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The old, tired, 400 engine had seen its day. It won’t be a part of the new car when it is finished.
Dad and I pulled the engine using my Grandpas engine hoist that dates back to the late 40’s when he was a mechanic.
With the old suspension out of the car, the new rear end has gone in. Using a winters mini quick change, with a magnesium center section, aluminum tubes and GN hubs.
To get the type of turning, ride height, and engine placement I wanted, the best solution was to completely eliminate the factory crossmember and fabricate an entirely new front end.
I had a significant amount of help on this step… Britt not only let me use his shop, and tools, but he did most of the fab work.
One of the first things I did was clean out the inside of the car and get rid of the stinky seats and carpet – they were certainly not going to be reused.
I went ahead and coated the floor with some POR 15.
The 1961 Tempest was truly a unique breed. It utilized a modified version of the Corvair rear suspension, in a front drive configuration. So it was a rear transaxle car, similar to the newer Corvette with the transmission in the rear. There was a choice of either a 2 speed auto (a power glide) or a 3 speed manual. My car was equipped with the auto transmission.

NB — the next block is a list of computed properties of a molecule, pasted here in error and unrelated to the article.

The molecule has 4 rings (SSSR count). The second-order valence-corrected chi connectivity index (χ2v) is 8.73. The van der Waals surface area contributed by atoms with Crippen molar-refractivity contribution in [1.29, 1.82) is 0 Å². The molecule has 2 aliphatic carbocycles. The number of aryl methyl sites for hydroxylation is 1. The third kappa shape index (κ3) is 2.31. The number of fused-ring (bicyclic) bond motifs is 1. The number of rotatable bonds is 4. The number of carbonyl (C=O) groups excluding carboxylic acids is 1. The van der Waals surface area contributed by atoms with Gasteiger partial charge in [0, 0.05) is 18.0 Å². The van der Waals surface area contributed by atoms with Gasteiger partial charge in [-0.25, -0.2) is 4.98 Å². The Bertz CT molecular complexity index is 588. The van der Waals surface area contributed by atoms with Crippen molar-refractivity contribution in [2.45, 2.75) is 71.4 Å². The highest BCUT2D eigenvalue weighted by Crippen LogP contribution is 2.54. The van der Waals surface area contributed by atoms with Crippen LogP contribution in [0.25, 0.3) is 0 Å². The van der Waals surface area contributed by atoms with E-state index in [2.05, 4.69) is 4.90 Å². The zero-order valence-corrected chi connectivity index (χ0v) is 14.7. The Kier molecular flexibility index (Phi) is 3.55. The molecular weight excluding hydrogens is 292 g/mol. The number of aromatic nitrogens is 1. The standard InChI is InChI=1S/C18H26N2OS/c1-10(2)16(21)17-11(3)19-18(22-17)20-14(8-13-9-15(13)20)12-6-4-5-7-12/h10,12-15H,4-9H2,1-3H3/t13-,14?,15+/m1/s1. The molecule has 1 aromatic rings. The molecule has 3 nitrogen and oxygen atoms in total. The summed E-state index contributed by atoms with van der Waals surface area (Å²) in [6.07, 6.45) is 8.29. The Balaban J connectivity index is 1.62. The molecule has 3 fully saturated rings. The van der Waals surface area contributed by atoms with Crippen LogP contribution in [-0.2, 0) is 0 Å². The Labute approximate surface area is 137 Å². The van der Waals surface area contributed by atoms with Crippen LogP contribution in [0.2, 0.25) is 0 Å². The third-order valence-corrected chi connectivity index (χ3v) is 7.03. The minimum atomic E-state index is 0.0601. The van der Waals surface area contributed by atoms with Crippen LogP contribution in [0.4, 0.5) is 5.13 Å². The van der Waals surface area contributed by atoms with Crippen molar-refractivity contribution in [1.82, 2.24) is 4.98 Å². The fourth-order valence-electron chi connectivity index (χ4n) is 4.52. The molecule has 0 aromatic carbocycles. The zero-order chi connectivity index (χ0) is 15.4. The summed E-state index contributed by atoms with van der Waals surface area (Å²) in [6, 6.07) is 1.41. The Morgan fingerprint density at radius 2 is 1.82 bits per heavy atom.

The rear suspension was a swing arm style, so like the old Corvair or VW, the wheel changed camber dramatically as they went through their travel.
I pondered long and hard how to utilize the original rear suspension and maintain some form of performance… in the end it just isn’t there. Then I started to consider some form of independent rear, but that was just going to be too complicated. So I decided a solid axle would replace all the OE suspension.
The car was all original right down to every nut and bolt. Some very cool stuff here.
If I’m honest, I’m not a big fan of “fake” patina on cars or trucks. But I do love an all original finish that has been weathered, and worn over the years, and this car is just about perfect in my book. I certainly am not planning on painting the car any time soon.
Rear transaxle and front engine… what connected the two? Pontiac called it a “rope drive”. It was a 5/8″ drive shaft connected directly to the flywheel and the input shaft of the transmission. The real kicker was the arc it was permanently mounted in meant it not only rotated, but twisted during each revolution.
Again, while super cool, innovative, unique and “fun”, this was not exactly the best setup for what I had planned for the car. So like the engine, trans and suspension, it had to go.